cigar; neither, for that matter, had
Bradley. Seeing his friend's sudden
enthusiasm, however, to present him
—Trappes—to Mrs. Bradley, Trappes
could not in honor appear to value the
introduction at less than the worth of
a half-smoked cigar. They rose, and
the smaller man almost dragged the
bigger' into the parlor car.
The two had no sooner passed
through the vestibule and closed the
door behind them than a very distinct
voice, of low register, said: "Here,
where are you going to? Is this what
you call rive minutes, Demetrius
"Oh. That you, dear?" said Brad
ley,iu some confusion. "Yes, dear.
Let me introduce—l met a friend in
the smoker—Mr. Trappes."
"Delighted to meet Mrs. Bradley,"
he said. "Your husband interested
me so in his conversation, Mrs. Brad
ley, that we hardly knew how time
"Men seldom do when tliey ave in
dulging in tobacco," and Mrs.Bradley
drew herself up to her full height,
which was considerable. "Sit down,
please. What was it that interested
The question was addressed to both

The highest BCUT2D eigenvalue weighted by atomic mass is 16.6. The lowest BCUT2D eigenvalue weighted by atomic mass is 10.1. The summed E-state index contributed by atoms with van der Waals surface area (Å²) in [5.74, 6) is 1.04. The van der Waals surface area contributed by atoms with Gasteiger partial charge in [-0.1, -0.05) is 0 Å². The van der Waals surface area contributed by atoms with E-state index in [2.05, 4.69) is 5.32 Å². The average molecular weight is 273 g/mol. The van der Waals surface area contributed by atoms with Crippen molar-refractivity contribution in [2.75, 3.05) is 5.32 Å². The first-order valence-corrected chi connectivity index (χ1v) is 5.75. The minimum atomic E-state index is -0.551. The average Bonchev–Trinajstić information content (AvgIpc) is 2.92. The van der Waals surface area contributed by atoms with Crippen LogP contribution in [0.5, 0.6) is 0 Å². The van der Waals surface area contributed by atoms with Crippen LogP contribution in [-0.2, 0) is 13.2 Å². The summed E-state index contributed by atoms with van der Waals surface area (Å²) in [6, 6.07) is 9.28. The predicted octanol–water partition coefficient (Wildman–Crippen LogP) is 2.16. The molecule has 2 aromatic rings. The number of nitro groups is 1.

and in A manner which plainly showed
that these two naughty boys were to
be investigated under the searchlight
of discipline. Trappes was silent,only
"Oh, nothing, dear," said the iron
willed Bradley, with a look at Trappes
that might have meant either appeal
Trappes had not yet obeyed the or
der to sit down. He was standing
with one hand on the back of Bradley's
"Mrs. Bradley," he said, "I'm
afraid I must hurry off now to look
after some—matters, back here—have
to change cars at Indianapolis, yoi<
know—we are nearly there—see you
And Trappes really seemed to antic
ipate much pleasure from the future
meeting,for lie was smiling unmistak
able enjoyment as he moved away.
Bradley sat silent, while the sensi
ble woman discoursed, her discourse
beginning, "W'lien I say a thing I
mean it. Yon should follow the same
A few minntes later this discourse
w i interrupted by the cry. "Indian
apolis—change cars for the Vandalia,"
at which Bradley rose mechanically.
"Sit still, Demetrius," said his
wife. "We don't change here."
Just then a voice behind the cul
prit's chair said: "Isn't this Mr.
Bradley?" and he turned to face a re